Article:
Rupika Chawla, art curator and author, in her book Raja Ravi Varma: Painter of Colonial India, writes: “He underwent a process of conscious selection of themes, genre and medium in the paintings he wished to make – the grand historical paintings of gods and heroes, and portraits of the rich and powerful. He allowed Western influences to prevail when and where it suited him, and from which he knew he could derive the maximum advantage.”
As an artist he changed India’s vision of gods and goddesses from supernatural imagery to a human style, with an attention to minute details, from fabrics, hair styles and jewellery to artefacts and furniture. His style used textures, light and shadows to help evoke the mood. It is famously said in India that in his paintings you can almost hear the rustle of silk sarees.
His favourite subjects were women in traditional attire, reclining on a bed or lost in thought. “His speciality was realism in its peak – each costume and piece of jewellery looks the same [as the] original. The pearls, diamonds, the temple jewellery, all were of that era. The furniture, building interiors, utensils, all were available at the time he did his paintings,” says Kochi-based artist, Bindhi Rajagopal.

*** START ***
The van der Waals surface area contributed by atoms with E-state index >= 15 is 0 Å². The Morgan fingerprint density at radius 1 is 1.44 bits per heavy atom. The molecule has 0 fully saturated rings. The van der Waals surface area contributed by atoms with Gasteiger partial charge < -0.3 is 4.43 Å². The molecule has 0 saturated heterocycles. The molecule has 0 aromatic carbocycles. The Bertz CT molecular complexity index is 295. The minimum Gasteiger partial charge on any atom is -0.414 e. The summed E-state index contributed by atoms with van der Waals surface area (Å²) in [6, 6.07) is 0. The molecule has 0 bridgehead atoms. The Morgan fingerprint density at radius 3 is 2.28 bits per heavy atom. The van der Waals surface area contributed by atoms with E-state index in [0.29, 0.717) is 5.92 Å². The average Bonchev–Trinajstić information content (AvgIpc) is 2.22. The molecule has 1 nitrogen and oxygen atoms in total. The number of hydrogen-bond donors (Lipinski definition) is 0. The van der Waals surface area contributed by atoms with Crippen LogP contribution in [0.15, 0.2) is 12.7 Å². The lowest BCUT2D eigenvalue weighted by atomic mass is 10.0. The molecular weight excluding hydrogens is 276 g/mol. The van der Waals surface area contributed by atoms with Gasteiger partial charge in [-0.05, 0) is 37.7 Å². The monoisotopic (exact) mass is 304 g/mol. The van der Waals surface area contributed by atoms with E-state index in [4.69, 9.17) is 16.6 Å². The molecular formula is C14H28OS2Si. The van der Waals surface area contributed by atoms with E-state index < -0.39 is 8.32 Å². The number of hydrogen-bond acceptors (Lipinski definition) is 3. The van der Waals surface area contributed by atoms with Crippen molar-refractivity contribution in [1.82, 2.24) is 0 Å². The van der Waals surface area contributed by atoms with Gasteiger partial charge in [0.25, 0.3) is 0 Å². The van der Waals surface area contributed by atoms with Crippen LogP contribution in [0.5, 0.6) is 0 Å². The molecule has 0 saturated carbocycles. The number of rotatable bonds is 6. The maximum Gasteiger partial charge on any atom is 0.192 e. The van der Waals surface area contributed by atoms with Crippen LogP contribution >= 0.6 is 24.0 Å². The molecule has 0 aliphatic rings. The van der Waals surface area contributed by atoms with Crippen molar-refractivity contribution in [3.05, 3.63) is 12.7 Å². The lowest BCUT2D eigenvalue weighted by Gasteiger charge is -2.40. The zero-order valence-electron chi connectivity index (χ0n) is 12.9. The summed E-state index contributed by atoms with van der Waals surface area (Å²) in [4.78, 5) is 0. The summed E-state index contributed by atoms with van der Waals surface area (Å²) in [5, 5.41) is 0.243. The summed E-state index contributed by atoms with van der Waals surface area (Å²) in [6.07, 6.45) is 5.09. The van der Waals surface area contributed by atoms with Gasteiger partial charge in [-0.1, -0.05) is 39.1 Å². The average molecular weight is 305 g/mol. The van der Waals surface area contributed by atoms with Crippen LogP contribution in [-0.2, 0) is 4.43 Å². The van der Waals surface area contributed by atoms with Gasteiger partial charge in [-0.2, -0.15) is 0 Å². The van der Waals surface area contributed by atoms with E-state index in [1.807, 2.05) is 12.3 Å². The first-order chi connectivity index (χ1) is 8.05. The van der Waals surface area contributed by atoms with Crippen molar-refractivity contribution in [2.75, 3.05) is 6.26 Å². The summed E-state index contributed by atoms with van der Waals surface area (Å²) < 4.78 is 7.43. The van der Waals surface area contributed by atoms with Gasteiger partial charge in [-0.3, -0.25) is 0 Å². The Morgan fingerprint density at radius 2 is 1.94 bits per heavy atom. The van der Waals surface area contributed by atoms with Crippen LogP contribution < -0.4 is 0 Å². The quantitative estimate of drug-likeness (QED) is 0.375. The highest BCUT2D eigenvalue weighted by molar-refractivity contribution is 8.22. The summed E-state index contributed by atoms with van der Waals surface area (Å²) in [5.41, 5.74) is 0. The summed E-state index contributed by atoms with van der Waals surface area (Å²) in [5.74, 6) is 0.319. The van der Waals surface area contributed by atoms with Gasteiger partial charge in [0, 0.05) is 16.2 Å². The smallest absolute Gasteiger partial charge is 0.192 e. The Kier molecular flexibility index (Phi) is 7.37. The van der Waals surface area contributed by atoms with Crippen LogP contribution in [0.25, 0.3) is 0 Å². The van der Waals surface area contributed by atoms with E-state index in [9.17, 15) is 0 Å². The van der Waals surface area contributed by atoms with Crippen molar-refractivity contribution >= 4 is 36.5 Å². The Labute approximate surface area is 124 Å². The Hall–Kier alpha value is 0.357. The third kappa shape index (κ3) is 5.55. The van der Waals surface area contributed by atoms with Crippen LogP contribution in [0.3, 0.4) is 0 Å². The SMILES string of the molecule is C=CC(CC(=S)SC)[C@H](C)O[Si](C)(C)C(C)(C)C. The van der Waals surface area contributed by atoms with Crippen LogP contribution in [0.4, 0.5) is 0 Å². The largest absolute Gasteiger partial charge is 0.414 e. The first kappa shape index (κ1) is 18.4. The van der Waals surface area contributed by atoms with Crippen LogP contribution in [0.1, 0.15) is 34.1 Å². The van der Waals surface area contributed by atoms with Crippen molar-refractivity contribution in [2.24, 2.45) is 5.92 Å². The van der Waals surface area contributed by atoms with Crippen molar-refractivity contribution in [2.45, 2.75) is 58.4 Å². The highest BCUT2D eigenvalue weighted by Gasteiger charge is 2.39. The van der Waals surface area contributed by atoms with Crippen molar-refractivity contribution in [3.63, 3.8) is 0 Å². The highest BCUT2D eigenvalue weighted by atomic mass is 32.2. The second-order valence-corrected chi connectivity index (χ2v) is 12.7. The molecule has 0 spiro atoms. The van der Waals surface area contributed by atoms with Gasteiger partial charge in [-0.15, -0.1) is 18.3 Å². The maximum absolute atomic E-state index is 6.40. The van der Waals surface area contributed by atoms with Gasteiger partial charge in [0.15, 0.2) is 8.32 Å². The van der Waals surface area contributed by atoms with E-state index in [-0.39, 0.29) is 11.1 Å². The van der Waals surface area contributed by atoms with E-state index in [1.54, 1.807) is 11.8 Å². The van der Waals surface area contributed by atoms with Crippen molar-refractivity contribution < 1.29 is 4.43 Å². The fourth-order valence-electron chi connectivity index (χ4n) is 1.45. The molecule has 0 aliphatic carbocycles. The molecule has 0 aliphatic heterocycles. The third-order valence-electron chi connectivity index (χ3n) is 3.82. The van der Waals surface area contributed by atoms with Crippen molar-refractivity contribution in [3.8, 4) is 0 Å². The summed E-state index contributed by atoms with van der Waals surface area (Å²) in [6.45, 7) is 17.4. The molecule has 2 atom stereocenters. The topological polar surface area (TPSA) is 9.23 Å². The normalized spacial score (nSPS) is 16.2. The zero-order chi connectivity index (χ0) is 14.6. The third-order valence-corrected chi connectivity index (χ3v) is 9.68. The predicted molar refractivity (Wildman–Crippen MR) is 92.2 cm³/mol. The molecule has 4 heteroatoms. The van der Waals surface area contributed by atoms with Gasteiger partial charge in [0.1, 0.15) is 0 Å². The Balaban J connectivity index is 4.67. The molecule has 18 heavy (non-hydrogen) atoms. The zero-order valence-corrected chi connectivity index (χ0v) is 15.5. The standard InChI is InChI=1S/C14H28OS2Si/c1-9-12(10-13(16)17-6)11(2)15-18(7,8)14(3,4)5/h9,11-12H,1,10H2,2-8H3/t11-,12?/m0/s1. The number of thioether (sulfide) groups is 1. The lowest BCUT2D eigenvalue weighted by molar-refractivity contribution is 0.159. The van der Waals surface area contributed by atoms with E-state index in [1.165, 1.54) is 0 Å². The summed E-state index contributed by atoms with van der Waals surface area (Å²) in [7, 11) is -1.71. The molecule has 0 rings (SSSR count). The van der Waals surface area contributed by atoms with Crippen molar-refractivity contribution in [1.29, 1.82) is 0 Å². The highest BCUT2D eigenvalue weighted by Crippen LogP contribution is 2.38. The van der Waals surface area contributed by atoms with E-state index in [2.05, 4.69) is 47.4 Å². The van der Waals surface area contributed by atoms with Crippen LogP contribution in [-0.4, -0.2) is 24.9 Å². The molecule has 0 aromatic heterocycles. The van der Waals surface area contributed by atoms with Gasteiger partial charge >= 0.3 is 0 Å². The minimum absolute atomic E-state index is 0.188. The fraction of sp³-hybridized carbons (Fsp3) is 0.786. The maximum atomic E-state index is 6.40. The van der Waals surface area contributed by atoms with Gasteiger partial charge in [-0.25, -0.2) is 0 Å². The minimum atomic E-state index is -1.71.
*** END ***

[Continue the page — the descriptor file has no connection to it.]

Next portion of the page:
Ravi Varma was born in Kilimanoor, Kerala, 25 miles from the capital city of Trivandrum, in April 1848, into a family of poets and scholars with royal connections. Kilimanoor was famous for producing consorts for the princesses of the matrilineal royal family of Travancore.
The mother of Jay Varma, Rukmini Varma, tells BBC Culture, “I have heard stories from my grandmother and mother of the artist drawing and scribbling on the walls with charcoal as a young child, and a servant sitting beside him with a bucket of water and cloth to mop it at regular intervals, and he would [then] continue to draw again.